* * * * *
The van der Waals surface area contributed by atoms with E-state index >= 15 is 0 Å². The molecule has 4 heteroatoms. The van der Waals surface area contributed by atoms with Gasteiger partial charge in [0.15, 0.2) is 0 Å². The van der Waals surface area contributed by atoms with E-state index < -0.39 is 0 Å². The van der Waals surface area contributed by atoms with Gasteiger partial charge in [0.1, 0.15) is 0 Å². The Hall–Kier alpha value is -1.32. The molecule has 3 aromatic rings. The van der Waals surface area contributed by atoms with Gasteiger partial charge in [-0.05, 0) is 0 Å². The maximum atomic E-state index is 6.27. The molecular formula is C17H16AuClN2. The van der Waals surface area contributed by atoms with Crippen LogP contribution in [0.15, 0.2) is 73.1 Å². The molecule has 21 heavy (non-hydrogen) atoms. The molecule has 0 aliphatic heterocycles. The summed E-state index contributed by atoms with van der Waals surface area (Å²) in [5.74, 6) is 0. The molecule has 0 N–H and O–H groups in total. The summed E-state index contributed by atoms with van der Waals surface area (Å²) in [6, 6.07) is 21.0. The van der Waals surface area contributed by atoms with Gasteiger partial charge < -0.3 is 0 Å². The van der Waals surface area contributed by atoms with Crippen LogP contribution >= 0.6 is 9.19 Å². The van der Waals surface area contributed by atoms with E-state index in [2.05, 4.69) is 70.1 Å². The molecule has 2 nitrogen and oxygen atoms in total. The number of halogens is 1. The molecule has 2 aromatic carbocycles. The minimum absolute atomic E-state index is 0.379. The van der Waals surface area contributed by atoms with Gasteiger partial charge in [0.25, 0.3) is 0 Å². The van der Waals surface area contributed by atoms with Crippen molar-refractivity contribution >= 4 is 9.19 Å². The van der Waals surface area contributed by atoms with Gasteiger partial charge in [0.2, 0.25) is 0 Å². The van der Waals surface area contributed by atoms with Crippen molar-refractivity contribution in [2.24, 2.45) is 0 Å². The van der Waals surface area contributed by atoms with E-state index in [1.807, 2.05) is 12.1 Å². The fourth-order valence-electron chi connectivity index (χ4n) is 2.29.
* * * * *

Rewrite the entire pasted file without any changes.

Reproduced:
The van der Waals surface area contributed by atoms with E-state index >= 15 is 0 Å². The molecule has 4 heteroatoms. The van der Waals surface area contributed by atoms with Gasteiger partial charge in [0.15, 0.2) is 0 Å². The van der Waals surface area contributed by atoms with E-state index < -0.39 is 0 Å². The van der Waals surface area contributed by atoms with Gasteiger partial charge in [0.1, 0.15) is 0 Å². The Hall–Kier alpha value is -1.32. The molecule has 3 aromatic rings. The van der Waals surface area contributed by atoms with Gasteiger partial charge in [-0.05, 0) is 0 Å². The maximum atomic E-state index is 6.27. The molecular formula is C17H16AuClN2. The van der Waals surface area contributed by atoms with Crippen LogP contribution in [0.15, 0.2) is 73.1 Å². The molecule has 21 heavy (non-hydrogen) atoms. The molecule has 0 aliphatic heterocycles. The summed E-state index contributed by atoms with van der Waals surface area (Å²) in [5.74, 6) is 0. The molecule has 0 N–H and O–H groups in total. The summed E-state index contributed by atoms with van der Waals surface area (Å²) in [6, 6.07) is 21.0. The van der Waals surface area contributed by atoms with Gasteiger partial charge < -0.3 is 0 Å². The van der Waals surface area contributed by atoms with Crippen LogP contribution >= 0.6 is 9.19 Å². The van der Waals surface area contributed by atoms with E-state index in [2.05, 4.69) is 70.1 Å². The molecule has 2 nitrogen and oxygen atoms in total. The number of halogens is 1. The molecule has 2 aromatic carbocycles. The minimum absolute atomic E-state index is 0.379. The van der Waals surface area contributed by atoms with Gasteiger partial charge in [0.25, 0.3) is 0 Å². The van der Waals surface area contributed by atoms with Crippen molar-refractivity contribution >= 4 is 9.19 Å². The van der Waals surface area contributed by atoms with Gasteiger partial charge in [0.2, 0.25) is 0 Å². The van der Waals surface area contributed by atoms with Crippen molar-refractivity contribution in [2.24, 2.45) is 0 Å². The van der Waals surface area contributed by atoms with E-state index in [1.807, 2.05) is 12.1 Å². The fourth-order valence-electron chi connectivity index (χ4n) is 2.29.